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Joint Chiefs Chairman Mullen Outlines Afghanistan Surge Strategy
Aired December 3, 2009 - 15:00:00 ET
THIS IS A RUSH TRANSCRIPT. THIS COPY MAY NOT BE IN ITS FINAL FORM AND MAY BE UPDATED.
CHRISTIANE AMANPOUR, CNN ANCHOR: Tonight, now that President Obama has made his decision on troops and a timeline for the war in Afghanistan, we'll ask America's top military commander: Will the new plan be enough to defeat the Taliban?
Good evening, everyone. I'm Christiane Amanpour, and welcome to the program.
President Obama's long deliberations over how to address a long war have now ended. We know now that there will be 30,000 more U.S. troops and a timeline where U.S. forces will start withdrawing in July 2011. Now President Obama's top civilian and military officials are trying to persuade the U.S. Congress of this plan, trying to get it funded.
It's been a tough slog since the U.S. and its Afghan allies intervened to defeat the Taliban and Al Qaida after 9/11. But in his speech, President Obama has said Afghanistan is not lost, but for several years, it's moved backwards.
Southern Afghanistan, the Taliban's heartland, Kandahar and Helmand province, they will be key to success, and CNN's Pentagon correspondent Chris Lawrence has just returned from spending time with U.S. forces there.
CHRIS LAWRENCE, CNN CORRESPONDENT (voice-over): Most of the new combat forces will be sent south to help shrink the huge battle spaces troops are trying to cover, places like Kandahar province.
CPL. JIMMY PARKER, U.S. ARMY, 11TH INFANTRY: We need the help down here. Even though we're handling it on our own, but we need more forces down here.
LAWRENCE: NATO has nearly 37,000 troops in southern Afghanistan, more than the rest of the country combined. But officials admit it hasn't been enough manpower to remove the Taliban from parts of Helmand province and other areas.
SPC. BRIAN SCHOENBECK, U.S. ARMY, 11TH INFANTRY: More infantry, get another battalion or brigade out here to help us out.
LAWRENCE: A defense official says the U.S. Marines will nearly double their numbers there, with 1,000 expected to deploy in late December and 8,000 more over the next few months. Troops say it will allow them to get to know Afghans in their area, which could encourage more of them to cooperate.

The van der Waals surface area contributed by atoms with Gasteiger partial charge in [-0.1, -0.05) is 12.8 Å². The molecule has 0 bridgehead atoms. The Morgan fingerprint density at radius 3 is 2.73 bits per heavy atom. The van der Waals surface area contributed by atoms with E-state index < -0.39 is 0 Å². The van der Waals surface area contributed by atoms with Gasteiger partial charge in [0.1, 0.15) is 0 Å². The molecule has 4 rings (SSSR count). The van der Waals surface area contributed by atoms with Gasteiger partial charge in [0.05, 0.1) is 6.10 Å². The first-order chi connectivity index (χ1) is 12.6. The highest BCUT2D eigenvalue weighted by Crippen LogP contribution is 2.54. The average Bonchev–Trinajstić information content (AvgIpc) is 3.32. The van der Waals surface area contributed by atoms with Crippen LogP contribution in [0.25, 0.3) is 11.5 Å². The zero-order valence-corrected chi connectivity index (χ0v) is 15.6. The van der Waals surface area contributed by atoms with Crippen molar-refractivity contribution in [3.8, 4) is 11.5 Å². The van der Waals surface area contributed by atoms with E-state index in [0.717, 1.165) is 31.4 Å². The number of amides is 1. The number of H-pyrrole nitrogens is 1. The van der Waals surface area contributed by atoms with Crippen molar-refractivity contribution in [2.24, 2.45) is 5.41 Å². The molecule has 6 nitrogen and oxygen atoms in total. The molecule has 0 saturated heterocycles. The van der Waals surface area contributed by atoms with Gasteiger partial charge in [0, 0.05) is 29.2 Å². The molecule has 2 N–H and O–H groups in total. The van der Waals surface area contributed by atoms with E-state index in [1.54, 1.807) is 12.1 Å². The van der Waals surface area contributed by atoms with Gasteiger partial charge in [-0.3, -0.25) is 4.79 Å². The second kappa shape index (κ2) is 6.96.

SCHOENBECK: To give us any information if they have anything about where the Taliban are and what they're doing.
LAWRENCE: Roadside bombs kill more troops in Afghanistan than any amount of enemy artillery. And a key mission for new troops would be putting more eyes on Highway One, a road known as IED alley.
UNIDENTIFIED MALE: Oh, my God.
LAWRENCE: The goal is to catch insurgents planting bombs and then replanting them after route clearance teams go through.
UNIDENTIFIED MALE: Just to make sure that the routes stay clear.
LAWRENCE: The Obama administration also emphasizes quickly increasing the size of Afghan forces, nearly 40,000 more soldiers and nearly 70,000 more Afghan police. That's why the U.S. troop increase will include thousands of additional trainers.
AMANPOUR: That was CNN's Chris Lawrence reporting from Afghanistan.
And now we're joined from Capitol Hill by America's top military commander, Admiral Mike Mullen, chairman of the U.S. Joint Chiefs of Staff.
Admiral Mullen, thank you so much. Welcome to our program.
ADM. MICHAEL MULLEN, CHAIRMAN, JOINT CHIEFS OF STAFF: It's good to be with you.
AMANPOUR: So it's been a bit rough on Capitol Hill this morning?
MULLEN: Well, we just finished a hearing with the Senate Armed Services Committee. And, you know, there were some very pointed questions, but generally I found the committee members broadly supportive of the president's decision. Clearly, they focused on some -- you know, some of the specifics. The July 11 timeframe would be one, the training and development of the Afghan security forces.
But overall, they were very supportive, I think, of the president's decision to -- to get the troops moving, to get them in as rapidly as we can, and to really -- to provide the forces to -- to turn this around, to really reverse the momentum.
AMANPOUR: Do you believe -- do you believe it can be turned around with the decision that was made by President Obama?
MULLEN: I firmly believe it can be turned around, absolutely.
AMANPOUR: Let me please play a portion of President Obama's speech.
(BEGIN VIDEO CLIP)
BARACK OBAMA, PRESIDENT OF THE UNITED STATES: We must deny Al Qaida a safe haven. We must reverse the Taliban's momentum and deny it the ability to overthrow the government. And we must strengthen the capacity of Afghanistan's security forces and government so that they can take the lead responsibility for Afghanistan's future.
(END VIDEO CLIP)
AMANPOUR: How are you going to do that specifically, all those things he laid out there?
MULLEN: Well, I think the -- the strategy is right. General McChrystal has presented the situation there as serious and deteriorating. We've got to reverse the momentum.
The way to do that is to provide security and train the Afghan security forces, both the army and the police, an(d clearly get the security level to a point where the Afghans can take control of their own destiny, not just on a security side, although that's a really critical piece, but also from the government's stand, and not just in Kabul, but in -- in districts and sub-districts throughout the country, as well.
So I think the president really had it right as far as focusing us on the objectives that we have to achieve.